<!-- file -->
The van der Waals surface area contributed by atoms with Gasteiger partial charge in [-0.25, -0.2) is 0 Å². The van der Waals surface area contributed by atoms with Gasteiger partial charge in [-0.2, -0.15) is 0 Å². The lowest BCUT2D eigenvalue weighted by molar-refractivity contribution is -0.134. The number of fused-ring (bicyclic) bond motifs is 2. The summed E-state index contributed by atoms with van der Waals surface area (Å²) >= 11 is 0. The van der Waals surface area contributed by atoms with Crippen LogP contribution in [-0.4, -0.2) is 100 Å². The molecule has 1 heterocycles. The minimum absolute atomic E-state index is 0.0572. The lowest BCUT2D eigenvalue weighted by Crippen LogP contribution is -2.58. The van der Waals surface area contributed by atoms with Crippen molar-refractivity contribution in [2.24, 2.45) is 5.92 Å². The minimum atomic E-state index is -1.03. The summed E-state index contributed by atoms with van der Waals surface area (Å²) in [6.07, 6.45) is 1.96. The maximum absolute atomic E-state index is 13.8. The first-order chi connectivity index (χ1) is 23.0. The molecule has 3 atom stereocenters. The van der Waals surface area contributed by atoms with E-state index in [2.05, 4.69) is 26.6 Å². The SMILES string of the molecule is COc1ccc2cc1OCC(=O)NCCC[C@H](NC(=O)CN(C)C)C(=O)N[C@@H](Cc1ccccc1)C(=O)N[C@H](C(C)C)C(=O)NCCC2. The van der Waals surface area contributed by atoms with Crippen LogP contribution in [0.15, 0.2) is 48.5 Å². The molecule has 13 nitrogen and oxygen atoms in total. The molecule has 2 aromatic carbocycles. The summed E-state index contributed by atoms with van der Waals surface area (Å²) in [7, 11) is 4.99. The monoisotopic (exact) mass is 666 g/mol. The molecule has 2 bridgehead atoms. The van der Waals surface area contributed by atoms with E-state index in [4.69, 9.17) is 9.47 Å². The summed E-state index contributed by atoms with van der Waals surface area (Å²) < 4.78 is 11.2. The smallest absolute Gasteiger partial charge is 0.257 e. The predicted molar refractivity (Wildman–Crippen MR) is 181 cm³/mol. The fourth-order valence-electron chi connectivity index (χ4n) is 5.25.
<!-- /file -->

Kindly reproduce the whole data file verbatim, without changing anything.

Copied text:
The van der Waals surface area contributed by atoms with Gasteiger partial charge in [-0.25, -0.2) is 0 Å². The van der Waals surface area contributed by atoms with Gasteiger partial charge in [-0.2, -0.15) is 0 Å². The lowest BCUT2D eigenvalue weighted by molar-refractivity contribution is -0.134. The number of fused-ring (bicyclic) bond motifs is 2. The summed E-state index contributed by atoms with van der Waals surface area (Å²) >= 11 is 0. The van der Waals surface area contributed by atoms with Crippen LogP contribution in [-0.4, -0.2) is 100 Å². The molecule has 1 heterocycles. The minimum absolute atomic E-state index is 0.0572. The lowest BCUT2D eigenvalue weighted by Crippen LogP contribution is -2.58. The van der Waals surface area contributed by atoms with Crippen molar-refractivity contribution in [2.24, 2.45) is 5.92 Å². The minimum atomic E-state index is -1.03. The summed E-state index contributed by atoms with van der Waals surface area (Å²) in [6.07, 6.45) is 1.96. The maximum absolute atomic E-state index is 13.8. The first-order chi connectivity index (χ1) is 23.0. The molecule has 3 atom stereocenters. The van der Waals surface area contributed by atoms with E-state index in [2.05, 4.69) is 26.6 Å². The SMILES string of the molecule is COc1ccc2cc1OCC(=O)NCCC[C@H](NC(=O)CN(C)C)C(=O)N[C@@H](Cc1ccccc1)C(=O)N[C@H](C(C)C)C(=O)NCCC2. The van der Waals surface area contributed by atoms with Crippen LogP contribution in [0.15, 0.2) is 48.5 Å². The molecule has 13 nitrogen and oxygen atoms in total. The molecule has 2 aromatic carbocycles. The summed E-state index contributed by atoms with van der Waals surface area (Å²) in [7, 11) is 4.99. The monoisotopic (exact) mass is 666 g/mol. The molecule has 2 bridgehead atoms. The van der Waals surface area contributed by atoms with E-state index in [4.69, 9.17) is 9.47 Å². The summed E-state index contributed by atoms with van der Waals surface area (Å²) < 4.78 is 11.2. The smallest absolute Gasteiger partial charge is 0.257 e. The predicted molar refractivity (Wildman–Crippen MR) is 181 cm³/mol. The fourth-order valence-electron chi connectivity index (χ4n) is 5.25.